Forty-one young, male, New Zealand White rabbits with an average initial weight of 3.0 kg were housed individually under conditions of 12-hour light/dark periods. Twelve rabbits were fed standard chow and normal drinking water for 10 weeks. Another 6 rabbits received standard chow and drinking water supplemented with 500 mg of vitamin C daily. Twelve rabbits were fed standard chow supplemented with l% (wt/wt) cholesterol. A fourth group of 11 rabbits received standard chow supplemented with 1% (wt/wt) cholesterol and drinking water supplemented with 500 mg of vitamin C daily. The rabbit chow pellets were produced by and purchased from AB AnalyCen. The vitamin C supplementation consisted of tablets (C-vitamin sockefri, ACO) dissolved in the first bottle of water each day, after which time the rabbits were given unsupplemented drinking water ad libitum. Two separate sets of experiments were performed. One set of experiments included all 4 rabbit groups (6 rabbits from each group) and measurements at weeks 0, 3, 6, and 10. The second set of experiments included only 3 groups (control, cholesterol-fed, and cholesterol-fed and vitamin C–supplement rabbits) with n=6, 6, and 5 animals, respectively. For the second set of experiments, measurements were made at weeks 0 and 10 only. The group of rabbits treated with cholesterol and vitamin C originally contained 6 rabbits, from which 1 was excluded from study because this animal refused to eat the diet. At the end of the study, the rabbits were killed by an intravenous overdose of fluanizone and fentanyl. The project was approved by the Animal Ethics Committee (Stockholm, Sweden).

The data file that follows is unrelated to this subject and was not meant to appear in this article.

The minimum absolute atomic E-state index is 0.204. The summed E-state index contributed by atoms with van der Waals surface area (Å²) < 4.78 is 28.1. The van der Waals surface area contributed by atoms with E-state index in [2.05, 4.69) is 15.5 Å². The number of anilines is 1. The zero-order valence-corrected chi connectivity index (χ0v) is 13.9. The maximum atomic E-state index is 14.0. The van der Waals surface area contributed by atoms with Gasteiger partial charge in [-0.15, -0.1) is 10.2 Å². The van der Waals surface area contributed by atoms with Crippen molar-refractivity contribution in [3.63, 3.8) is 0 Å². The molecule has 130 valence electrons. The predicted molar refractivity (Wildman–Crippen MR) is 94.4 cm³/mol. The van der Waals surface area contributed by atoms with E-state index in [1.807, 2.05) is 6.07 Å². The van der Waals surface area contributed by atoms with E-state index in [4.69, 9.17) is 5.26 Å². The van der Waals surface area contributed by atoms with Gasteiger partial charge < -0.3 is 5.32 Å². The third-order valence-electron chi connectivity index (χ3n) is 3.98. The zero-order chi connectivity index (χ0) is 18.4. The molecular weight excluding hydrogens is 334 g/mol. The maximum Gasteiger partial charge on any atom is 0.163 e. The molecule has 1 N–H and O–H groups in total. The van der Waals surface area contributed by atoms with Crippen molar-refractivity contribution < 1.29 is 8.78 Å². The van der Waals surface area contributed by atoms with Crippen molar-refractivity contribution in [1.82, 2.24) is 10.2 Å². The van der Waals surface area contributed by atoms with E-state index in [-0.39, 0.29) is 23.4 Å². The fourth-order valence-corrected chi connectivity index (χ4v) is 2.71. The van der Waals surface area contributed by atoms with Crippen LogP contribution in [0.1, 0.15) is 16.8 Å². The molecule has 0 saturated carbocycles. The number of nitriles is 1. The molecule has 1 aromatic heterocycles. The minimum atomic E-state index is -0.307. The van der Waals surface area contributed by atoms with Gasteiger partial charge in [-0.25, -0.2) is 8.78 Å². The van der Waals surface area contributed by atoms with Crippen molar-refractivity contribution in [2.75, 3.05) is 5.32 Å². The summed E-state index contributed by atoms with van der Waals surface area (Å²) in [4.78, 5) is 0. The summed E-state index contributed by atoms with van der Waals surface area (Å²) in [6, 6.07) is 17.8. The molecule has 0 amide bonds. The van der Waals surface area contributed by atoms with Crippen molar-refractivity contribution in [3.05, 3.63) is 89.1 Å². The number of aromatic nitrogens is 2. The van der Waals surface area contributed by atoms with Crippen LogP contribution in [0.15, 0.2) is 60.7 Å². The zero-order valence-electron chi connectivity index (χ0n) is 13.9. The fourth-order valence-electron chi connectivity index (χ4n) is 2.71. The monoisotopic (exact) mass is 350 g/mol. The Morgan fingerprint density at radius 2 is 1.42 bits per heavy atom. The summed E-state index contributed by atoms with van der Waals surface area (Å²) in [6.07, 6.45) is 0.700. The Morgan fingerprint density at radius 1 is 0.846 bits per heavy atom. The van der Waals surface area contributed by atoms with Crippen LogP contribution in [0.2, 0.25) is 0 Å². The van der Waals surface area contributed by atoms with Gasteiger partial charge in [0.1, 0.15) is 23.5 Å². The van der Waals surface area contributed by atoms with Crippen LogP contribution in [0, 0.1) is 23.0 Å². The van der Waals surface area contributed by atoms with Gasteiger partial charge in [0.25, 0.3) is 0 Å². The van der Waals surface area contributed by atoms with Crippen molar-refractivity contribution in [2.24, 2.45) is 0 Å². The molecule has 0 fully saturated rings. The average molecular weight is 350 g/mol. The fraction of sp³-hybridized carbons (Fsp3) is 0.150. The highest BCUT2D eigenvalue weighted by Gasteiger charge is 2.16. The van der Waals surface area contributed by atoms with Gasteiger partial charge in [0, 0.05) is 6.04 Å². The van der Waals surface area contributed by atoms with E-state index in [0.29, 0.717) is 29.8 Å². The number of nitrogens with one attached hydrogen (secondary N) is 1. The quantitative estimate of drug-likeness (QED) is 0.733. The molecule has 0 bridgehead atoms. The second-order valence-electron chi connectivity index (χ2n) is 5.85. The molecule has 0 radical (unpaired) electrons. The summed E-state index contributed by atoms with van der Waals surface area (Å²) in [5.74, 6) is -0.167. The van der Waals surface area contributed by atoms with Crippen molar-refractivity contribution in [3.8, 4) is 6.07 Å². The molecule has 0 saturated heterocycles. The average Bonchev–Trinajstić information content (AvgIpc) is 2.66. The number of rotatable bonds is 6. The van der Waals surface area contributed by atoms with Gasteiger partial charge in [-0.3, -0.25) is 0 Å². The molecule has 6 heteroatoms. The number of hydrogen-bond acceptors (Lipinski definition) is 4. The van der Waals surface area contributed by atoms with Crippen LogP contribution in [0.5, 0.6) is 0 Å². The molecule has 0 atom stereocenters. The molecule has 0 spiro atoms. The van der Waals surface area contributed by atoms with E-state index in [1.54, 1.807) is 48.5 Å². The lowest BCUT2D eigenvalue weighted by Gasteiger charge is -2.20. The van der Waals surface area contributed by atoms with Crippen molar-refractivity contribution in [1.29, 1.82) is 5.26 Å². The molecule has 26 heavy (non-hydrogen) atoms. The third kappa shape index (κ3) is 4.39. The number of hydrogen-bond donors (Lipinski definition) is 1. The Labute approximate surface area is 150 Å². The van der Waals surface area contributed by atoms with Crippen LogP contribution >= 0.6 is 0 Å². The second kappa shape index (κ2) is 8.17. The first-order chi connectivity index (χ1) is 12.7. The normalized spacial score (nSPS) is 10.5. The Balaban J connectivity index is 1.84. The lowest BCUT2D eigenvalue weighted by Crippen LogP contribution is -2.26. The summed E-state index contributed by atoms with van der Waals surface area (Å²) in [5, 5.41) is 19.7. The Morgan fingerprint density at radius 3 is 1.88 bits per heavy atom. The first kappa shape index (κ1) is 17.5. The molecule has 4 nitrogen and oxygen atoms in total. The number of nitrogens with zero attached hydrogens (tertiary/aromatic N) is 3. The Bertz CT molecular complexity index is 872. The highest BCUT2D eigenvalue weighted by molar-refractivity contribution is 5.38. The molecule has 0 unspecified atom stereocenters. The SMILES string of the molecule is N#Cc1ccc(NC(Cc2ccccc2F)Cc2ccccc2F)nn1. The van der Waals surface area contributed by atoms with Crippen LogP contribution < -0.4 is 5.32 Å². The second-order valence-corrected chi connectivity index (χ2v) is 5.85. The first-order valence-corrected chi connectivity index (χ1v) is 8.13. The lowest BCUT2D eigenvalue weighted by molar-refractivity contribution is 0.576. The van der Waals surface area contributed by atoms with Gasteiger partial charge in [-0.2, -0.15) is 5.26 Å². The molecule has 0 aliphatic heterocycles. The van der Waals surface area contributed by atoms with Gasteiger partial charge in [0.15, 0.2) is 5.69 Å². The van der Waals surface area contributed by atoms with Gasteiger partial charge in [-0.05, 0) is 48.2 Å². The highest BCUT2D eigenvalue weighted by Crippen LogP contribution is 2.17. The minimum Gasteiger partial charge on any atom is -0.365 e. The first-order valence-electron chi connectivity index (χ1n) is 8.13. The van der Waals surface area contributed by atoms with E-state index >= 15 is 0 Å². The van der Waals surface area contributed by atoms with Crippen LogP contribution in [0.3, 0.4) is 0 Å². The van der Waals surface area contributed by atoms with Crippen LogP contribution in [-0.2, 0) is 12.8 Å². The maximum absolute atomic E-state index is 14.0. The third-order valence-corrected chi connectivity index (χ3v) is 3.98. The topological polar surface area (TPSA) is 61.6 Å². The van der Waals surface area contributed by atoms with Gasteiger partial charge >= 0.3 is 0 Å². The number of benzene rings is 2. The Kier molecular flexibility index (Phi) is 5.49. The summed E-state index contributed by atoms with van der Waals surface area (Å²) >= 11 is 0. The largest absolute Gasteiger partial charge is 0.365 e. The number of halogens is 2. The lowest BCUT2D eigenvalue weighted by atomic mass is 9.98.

Studies of Microvascular Changes
At the start of the study as well as at the end of the 10-week period, the microcirculatory vessels of the conjunctival plexus of both eyes of all rabbits were examined with a long-focus stereomicroscope. Six rabbits in each of the 4 groups were also examined after 3 and 6 weeks. The images were recorded with a video camera as described previously.7 Efforts were made to focus on the same area of conjunctiva on each occasion. A total observation time of at least 2 minutes was used for each rabbit eye. The observations were made without actually touching the conjunctiva while the rabbit was awake and without the use of anesthesia or other drugs. The animals were placed in a standard box for blood sampling during the observations. Recordings and evaluations were performed strictly without any knowledge of which treatment group each rabbit belonged to and with rabbits from the different groups mixed in random order. Measurements and studies were performed on third-order arterioles on the anterior conjunctival artery. The equipment and methods used for image processing have been described previously.7